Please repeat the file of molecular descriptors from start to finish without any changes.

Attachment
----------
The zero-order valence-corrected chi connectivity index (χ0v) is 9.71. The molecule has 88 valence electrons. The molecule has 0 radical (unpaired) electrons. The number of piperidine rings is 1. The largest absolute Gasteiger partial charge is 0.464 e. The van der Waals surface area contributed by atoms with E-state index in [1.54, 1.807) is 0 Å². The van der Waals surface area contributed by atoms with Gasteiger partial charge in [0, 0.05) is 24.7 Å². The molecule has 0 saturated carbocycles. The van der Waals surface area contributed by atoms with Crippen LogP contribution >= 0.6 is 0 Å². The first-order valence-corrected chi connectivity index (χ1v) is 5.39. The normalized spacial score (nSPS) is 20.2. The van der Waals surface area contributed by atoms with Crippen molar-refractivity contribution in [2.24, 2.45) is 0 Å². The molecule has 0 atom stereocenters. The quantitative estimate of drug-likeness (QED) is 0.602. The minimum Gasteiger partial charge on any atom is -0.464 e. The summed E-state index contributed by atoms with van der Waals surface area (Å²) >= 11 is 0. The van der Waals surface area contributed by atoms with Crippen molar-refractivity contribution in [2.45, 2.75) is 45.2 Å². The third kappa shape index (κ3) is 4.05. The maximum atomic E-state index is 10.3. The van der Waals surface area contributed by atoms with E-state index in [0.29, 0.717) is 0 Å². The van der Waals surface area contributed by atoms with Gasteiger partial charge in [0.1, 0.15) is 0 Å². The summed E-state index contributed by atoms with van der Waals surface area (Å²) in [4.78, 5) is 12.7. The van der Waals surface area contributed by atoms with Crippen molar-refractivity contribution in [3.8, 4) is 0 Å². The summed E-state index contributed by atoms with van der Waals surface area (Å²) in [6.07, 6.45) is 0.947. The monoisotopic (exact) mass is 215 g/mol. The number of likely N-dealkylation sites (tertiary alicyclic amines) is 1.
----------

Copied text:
The zero-order valence-corrected chi connectivity index (χ0v) is 9.71. The molecule has 88 valence electrons. The molecule has 0 radical (unpaired) electrons. The number of piperidine rings is 1. The largest absolute Gasteiger partial charge is 0.464 e. The van der Waals surface area contributed by atoms with E-state index in [1.54, 1.807) is 0 Å². The van der Waals surface area contributed by atoms with Gasteiger partial charge in [0, 0.05) is 24.7 Å². The molecule has 0 saturated carbocycles. The van der Waals surface area contributed by atoms with Crippen LogP contribution >= 0.6 is 0 Å². The first-order valence-corrected chi connectivity index (χ1v) is 5.39. The normalized spacial score (nSPS) is 20.2. The van der Waals surface area contributed by atoms with Crippen molar-refractivity contribution in [2.24, 2.45) is 0 Å². The molecule has 0 atom stereocenters. The quantitative estimate of drug-likeness (QED) is 0.602. The minimum Gasteiger partial charge on any atom is -0.464 e. The summed E-state index contributed by atoms with van der Waals surface area (Å²) >= 11 is 0. The van der Waals surface area contributed by atoms with Crippen molar-refractivity contribution in [2.45, 2.75) is 45.2 Å². The third kappa shape index (κ3) is 4.05. The maximum atomic E-state index is 10.3. The van der Waals surface area contributed by atoms with E-state index in [0.29, 0.717) is 0 Å². The van der Waals surface area contributed by atoms with Gasteiger partial charge in [0.1, 0.15) is 0 Å². The summed E-state index contributed by atoms with van der Waals surface area (Å²) in [4.78, 5) is 12.7. The van der Waals surface area contributed by atoms with Crippen molar-refractivity contribution in [3.8, 4) is 0 Å². The summed E-state index contributed by atoms with van der Waals surface area (Å²) in [6.07, 6.45) is 0.947. The monoisotopic (exact) mass is 215 g/mol. The number of likely N-dealkylation sites (tertiary alicyclic amines) is 1.